My thanks to Gutsywriter for sharing her experience at a writer’s conference. Now it’s my turn to share with you. The whole weekend Gutsy heard the three questions that stop the hearts of most writers because they haven’t given it any thought:
1. “Why is your book unique?
2. “Why would anyone want to read it?”
3. “Who is your target audience?”
I ask these questions all the time when I’m doing advanced submissions because I can see authors are stumbling with their pitch.
“Why is your book unique?
When we ask this question, we’re not looking for a completely new story that no one has ever written before because, face it, it’s been done before in some fashion. We’re asking for the unique elements to your fantasy/memoir/biography/romance/mystery that hasn’t been done before.
For instance, there are a million Alzheimer’s books already on the market, so why did I want Barry Petersen’s Jan’s Story? I wanted it because this is about Early Onset Alzheimer’s, which is a whole different set of books – it’s more virulent, attacks far more quickly, and affects people at a much younger rate. Those books you can count on one hand. Talk about unique.
Same goes for Janice Eidus’ The War of the Rosens and Doug Light’s East Fifth Bliss. Each had unique elements that aren’t in the mainframe of fiction. They spoke to me, above the din of all the other novels that cross my desk. And this leads me to the second question:
“Why would anyone want to read it?”
These books kept me riveted in my chair. As I read, I could make a case for why readers would love these books. With Rosens, Emma grabbed my heart with her innocence. She was the white flower in amongst a family of weeds, and it was her brave little soul, her resilience that kept them together, even at the worst of times. I never saw this as a Jewish book, but a book about questioning beliefs in general. That’s a powerful message – to question, even if you’re attacked for it. I could say that I was a better person for having known Emma. She represents that large population who ask questions and wonder if anyone is listening. That has universal appeal.
Same thing for East Fifth Bliss. Poor, haphazard Morris…that man takes procrastination to the limit. And don’t we all? Aren’t each of us “fixin'” to do something? Lose weight, paint that fence, weed the garden, pay the bills? Bliss taps into that unspoken angst that, yah, we realize we need to take action but we keep sweeping it under the rug. Only Morris does it with hilarity and disastrous results because he’s strayed for far too long. I cannot WAIT to see how Michael C. Fox plays Morris in the movie. Again, this has universal appeal, and I have to say that I’m a better person for having met Morris.
Pulling out the elements that have universal appeal is a marvelous way to capture an agent’s or editor’s attention because it shows that you understand what makes the marketplace’s mind tick. Sure, many of us read for escapism, but deep down, are we always looking for some element that we can tap into? Don’t we hear that all the time? “Man, that book really spoke to me.”
“Who is your target audience?”
In 0rder for us to get readers to say “that book really spoke to me,” we need to define exactly who is most likely to say that. That’s why mainstream fiction is so tough to sell – it doesn’t speak to a definable audience. And that’s why it’s so important to go deeper. By pulling out those reasons why someone would want to read your book, you’re defining your audience. Some books are easy to define – Barry’s Jan’s Story, for instance, has a built-in audience.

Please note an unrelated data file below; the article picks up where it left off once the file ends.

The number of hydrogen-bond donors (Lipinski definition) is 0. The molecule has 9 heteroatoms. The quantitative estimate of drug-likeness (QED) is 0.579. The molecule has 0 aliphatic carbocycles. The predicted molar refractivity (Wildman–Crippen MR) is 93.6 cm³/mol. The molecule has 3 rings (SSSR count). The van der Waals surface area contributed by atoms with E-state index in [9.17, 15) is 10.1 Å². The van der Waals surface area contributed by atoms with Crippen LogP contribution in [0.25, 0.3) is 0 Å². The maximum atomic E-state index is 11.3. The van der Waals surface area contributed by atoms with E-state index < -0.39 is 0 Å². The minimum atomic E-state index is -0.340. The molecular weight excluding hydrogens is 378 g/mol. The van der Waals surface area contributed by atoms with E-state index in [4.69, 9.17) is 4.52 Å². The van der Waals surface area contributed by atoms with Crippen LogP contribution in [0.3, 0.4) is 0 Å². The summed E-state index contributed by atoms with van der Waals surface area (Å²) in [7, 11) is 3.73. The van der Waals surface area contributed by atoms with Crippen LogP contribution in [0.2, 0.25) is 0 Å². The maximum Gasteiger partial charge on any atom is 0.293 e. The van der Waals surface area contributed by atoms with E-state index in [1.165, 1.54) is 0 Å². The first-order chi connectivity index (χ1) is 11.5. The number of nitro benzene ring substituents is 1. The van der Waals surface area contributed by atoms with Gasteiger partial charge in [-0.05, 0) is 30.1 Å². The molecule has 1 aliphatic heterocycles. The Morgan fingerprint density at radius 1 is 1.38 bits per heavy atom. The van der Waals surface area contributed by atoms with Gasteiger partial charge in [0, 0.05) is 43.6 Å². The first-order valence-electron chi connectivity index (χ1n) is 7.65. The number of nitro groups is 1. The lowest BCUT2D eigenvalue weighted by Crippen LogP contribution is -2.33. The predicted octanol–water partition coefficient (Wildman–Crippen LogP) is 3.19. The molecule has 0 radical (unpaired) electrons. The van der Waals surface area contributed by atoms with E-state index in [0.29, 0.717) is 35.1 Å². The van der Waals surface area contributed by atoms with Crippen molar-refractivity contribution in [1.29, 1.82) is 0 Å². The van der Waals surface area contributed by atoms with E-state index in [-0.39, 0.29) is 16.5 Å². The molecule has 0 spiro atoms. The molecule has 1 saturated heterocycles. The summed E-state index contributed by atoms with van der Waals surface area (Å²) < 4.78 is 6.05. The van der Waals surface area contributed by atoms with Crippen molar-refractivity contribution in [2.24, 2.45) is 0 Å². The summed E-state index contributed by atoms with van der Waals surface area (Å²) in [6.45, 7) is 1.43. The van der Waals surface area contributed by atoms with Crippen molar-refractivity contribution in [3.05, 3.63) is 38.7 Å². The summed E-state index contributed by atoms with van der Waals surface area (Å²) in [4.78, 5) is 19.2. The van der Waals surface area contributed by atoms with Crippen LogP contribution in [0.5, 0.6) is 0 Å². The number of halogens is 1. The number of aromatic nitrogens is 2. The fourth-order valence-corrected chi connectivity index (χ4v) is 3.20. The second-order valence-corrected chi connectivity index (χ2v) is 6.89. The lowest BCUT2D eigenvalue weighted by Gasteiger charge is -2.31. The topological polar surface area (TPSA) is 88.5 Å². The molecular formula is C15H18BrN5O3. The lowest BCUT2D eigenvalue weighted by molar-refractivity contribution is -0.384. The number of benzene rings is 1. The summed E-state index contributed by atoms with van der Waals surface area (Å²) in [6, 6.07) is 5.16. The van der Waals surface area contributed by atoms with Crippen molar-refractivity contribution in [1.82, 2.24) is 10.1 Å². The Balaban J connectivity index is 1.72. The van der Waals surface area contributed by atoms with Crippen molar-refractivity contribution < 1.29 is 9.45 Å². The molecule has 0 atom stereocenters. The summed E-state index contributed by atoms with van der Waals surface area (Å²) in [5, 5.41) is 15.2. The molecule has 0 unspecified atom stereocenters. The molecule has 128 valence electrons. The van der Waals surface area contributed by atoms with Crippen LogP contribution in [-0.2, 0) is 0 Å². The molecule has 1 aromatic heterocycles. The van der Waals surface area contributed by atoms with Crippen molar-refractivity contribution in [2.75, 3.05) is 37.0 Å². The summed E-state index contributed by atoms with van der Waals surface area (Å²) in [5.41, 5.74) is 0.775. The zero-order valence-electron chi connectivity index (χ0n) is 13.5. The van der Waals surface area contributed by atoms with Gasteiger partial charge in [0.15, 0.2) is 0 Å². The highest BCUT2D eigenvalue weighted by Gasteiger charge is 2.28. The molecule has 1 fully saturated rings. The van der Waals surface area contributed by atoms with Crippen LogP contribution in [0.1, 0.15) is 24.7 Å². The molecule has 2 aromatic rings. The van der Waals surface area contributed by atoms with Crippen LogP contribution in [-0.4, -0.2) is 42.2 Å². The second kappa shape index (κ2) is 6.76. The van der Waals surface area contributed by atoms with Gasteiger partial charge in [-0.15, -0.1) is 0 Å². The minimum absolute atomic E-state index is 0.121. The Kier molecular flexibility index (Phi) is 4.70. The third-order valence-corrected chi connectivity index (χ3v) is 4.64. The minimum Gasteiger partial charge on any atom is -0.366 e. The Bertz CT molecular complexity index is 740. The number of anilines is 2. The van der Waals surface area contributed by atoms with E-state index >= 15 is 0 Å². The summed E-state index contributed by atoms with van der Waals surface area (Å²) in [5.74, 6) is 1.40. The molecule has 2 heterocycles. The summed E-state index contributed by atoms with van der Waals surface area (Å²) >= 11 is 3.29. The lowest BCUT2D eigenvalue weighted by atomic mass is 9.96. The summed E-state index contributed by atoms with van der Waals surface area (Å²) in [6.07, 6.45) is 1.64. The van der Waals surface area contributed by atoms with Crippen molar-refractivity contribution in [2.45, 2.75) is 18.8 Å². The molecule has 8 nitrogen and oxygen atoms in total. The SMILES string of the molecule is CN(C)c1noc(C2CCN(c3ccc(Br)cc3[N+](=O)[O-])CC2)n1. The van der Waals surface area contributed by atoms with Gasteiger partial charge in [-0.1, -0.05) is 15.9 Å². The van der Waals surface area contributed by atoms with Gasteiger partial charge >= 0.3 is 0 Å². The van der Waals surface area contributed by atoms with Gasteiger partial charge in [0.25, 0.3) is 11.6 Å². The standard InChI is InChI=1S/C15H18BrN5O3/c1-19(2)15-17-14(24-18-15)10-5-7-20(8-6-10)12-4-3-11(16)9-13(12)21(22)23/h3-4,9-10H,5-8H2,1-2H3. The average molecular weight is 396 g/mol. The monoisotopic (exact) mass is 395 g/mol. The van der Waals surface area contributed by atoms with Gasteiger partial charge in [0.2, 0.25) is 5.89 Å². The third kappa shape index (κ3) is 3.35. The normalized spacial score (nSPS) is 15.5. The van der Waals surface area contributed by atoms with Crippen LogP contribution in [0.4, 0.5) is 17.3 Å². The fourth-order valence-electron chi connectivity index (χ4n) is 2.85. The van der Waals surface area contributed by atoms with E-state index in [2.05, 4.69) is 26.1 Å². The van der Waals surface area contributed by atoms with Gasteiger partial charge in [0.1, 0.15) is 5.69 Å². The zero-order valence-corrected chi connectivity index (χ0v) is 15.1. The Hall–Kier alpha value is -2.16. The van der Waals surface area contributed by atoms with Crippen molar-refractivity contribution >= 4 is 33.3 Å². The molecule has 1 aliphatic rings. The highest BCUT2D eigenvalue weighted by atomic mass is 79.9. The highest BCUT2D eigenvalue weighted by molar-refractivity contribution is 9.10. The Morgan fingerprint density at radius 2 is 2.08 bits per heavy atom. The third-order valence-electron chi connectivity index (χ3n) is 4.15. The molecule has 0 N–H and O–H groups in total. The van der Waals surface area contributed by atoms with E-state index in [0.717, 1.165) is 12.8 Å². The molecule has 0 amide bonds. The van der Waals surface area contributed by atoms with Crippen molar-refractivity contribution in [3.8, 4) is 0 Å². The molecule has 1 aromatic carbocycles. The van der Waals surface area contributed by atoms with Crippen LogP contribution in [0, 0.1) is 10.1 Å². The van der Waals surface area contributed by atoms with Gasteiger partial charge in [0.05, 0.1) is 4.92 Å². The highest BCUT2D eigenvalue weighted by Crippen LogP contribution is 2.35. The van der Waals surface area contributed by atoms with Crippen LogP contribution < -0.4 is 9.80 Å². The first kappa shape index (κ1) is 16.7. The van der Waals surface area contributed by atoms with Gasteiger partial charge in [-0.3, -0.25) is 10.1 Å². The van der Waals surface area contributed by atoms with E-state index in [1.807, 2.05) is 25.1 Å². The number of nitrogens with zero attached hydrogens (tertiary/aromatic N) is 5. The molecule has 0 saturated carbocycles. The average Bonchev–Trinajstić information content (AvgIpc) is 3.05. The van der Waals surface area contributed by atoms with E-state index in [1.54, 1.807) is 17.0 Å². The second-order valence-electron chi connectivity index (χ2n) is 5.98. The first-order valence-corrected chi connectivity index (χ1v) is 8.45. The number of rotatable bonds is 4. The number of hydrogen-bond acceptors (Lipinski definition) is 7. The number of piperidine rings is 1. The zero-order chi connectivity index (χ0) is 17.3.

But what about mainstream fiction? Sometimes it’s near impossible to define. That’s why pulling out the universally appealing elements is so important – it gives you something to build on.
Let’s say that East Fifth Bliss decides to play up the procrastination elements. Author extraordinaire Doug Light could develop a talk about procrastination and give it some silly title; “I’m Fixin’ To Jump Start My Life.” Maybe he would write about what he shares with Morris, what all of us share. Perhaps he could talk about what lit the fire under his own lack of inertia (provided he suffered from this!). He could write articles to magazines or give this talk at book events. It all leads back to his book.
His readings would start with, “hey, who among us isn’t sweeping a bunch of crap under our personal carpets?” And watch the hands go up in the air. What he’s doing is whetting people’s appetite by appealing to a common problem we all share. He would zing that with saying, “Well, Morris Bliss is a shining example of what can go wrong if you sweep under the carpet for too long.” Then he’d launch into one of the many cover-your-eyes scenes where poor, adorable Morris encounters yet another disaster.
What he’s doing is hitting on something we all share and before you know it, people want to read the book because we want to laugh at something that plagues our lives as well.
Authors who figure out these three questions are miles ahead of the game. Is it necessary? Well, how badly do you want to be represented or published? Publishing isn’t easy. No one ever said it was. There are no shortcuts. Sure, there are those Cinderella stories out there, but for every one of those, there are thousands who have to do it the old-fashioned way. My feeling is that authors who are willing to analyze their work this deeply are serious about their craft and are better able to promote their books because they understand the marketable factors.
I asked an author these same questions at a conference, and she really stumbled through. At the end of our time together, she looked at me and said, “You know? I don’t have a story here. I have no unique elements, no audience, and no reason why someone would want to read my book. I need to go home and write something better.” She wasn’t at all bitter; just enlightened.
Wow, what a rush!